Quote:

> [followup crossposted to sci.math - should be of interest there]

Quote:

>>> >I WISH! APL is (was) one of the best linear variable programming

>>> >languages in existence. Imagine a primitive function (domino) to

>>> >invert an arbitry matrix (of ANY number of dimensions even!). How many

>>> ^^^^^^^^^^

APL complains when you ask it to invert an array of dimension other

than two.

Quote:

>>> <OT>

>>> I don't know APL, I am only a beginner in Perl, and OTOH I'm not an

>>> expert in (multi)linear algebra either, but AFAIK there's no (+ I

>>> can't devise a) generally accepted/acceptable notion of multiplication

>>> (and thus inversion) of "ANY number of dimension"-al matrices,

I think this is wrong; does the following not define a bilinear

multiplication between certain n- and k-dimensional "matrices"?

It is a straightforward extension of how you go from inner product

of vectors, to linear transform of vector by matrix, to product

of matrices:

Let A_n, A_k be "matrices" of dimensions n, k respectively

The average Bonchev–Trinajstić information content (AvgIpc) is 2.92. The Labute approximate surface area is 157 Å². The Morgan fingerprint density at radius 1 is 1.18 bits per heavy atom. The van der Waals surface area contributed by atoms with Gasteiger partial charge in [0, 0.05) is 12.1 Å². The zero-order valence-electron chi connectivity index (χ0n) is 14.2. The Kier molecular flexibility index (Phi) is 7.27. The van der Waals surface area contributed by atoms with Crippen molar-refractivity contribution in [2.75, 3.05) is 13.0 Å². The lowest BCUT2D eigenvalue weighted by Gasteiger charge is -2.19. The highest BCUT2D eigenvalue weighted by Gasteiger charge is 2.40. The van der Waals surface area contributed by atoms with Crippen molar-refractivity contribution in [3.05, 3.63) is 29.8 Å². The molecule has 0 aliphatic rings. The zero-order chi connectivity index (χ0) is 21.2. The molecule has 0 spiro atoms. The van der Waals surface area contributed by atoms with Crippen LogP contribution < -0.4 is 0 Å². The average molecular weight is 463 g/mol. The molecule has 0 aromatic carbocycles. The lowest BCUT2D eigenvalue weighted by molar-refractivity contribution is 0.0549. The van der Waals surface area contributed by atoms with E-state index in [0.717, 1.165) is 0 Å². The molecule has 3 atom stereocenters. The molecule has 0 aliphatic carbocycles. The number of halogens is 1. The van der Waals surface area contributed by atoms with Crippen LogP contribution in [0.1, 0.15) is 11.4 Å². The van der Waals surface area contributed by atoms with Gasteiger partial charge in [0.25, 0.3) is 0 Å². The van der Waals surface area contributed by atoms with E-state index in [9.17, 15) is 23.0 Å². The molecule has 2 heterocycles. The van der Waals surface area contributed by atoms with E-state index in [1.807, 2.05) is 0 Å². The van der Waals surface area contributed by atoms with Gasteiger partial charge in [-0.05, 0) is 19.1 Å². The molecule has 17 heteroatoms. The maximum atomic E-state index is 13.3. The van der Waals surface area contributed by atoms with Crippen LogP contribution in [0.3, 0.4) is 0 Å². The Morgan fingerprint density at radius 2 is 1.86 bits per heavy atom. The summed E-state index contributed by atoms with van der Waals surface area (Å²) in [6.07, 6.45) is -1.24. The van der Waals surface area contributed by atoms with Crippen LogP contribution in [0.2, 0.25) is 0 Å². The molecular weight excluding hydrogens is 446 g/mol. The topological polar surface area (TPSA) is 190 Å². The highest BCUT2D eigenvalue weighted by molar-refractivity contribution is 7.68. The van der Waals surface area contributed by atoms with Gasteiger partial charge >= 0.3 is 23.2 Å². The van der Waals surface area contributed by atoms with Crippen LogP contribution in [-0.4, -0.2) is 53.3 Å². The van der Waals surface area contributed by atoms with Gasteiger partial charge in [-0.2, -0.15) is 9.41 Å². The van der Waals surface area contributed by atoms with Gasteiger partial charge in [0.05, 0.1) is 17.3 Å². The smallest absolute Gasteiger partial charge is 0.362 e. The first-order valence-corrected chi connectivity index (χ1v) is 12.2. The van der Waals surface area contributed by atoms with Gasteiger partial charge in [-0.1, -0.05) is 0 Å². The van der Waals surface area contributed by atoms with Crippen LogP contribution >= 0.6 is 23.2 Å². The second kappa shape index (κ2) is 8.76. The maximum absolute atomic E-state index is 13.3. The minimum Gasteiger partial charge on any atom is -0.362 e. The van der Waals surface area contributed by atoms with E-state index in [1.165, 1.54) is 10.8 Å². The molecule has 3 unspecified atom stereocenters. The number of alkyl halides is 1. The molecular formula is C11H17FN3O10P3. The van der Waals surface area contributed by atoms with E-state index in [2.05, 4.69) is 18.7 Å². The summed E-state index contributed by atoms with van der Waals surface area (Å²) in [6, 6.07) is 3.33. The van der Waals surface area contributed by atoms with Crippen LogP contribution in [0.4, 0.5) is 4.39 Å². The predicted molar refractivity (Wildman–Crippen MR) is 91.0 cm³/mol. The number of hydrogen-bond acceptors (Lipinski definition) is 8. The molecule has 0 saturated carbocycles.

with the n-th axis of A_n having the same length as the

first axis of A_k. Let I_n and I_k be the sets of all

tuples of coordinates of elements of A_n, A_k respectively

and let J_n and J_k be the sets of (n-1)- and (k-1)-tuples

obtained by dropping the last element of each tuple in I_n

and the first element of I_k respectively. Then if j, j'

are in J_n, J_k respectively, each specifies a vector v, v'

of A_n, A_k respectively ... the items having coordinates

matching j in all but the last position and j' in all but

the first, and (j, j') specifies a single cell in an (n+k-2)

dimensional "matrix". Let the value in this cell be the

inner product v.v'. This "matrix" is the product A_n*A_k.

"matrix".

This definition looks strangely familiar ...

Now if n, k are equal, the dimension of A_n*A_k is 2n-2,

which shows (one reason) why n=2 is special.

In any case ... APL was constructed by a mathematician, for the

purpose of precisely describing algorithms and computations to

other mathematicians (K.E. Iverson, 1962, "A Programming Language",

NY: Wiley), and was made into an executable notation several years

later.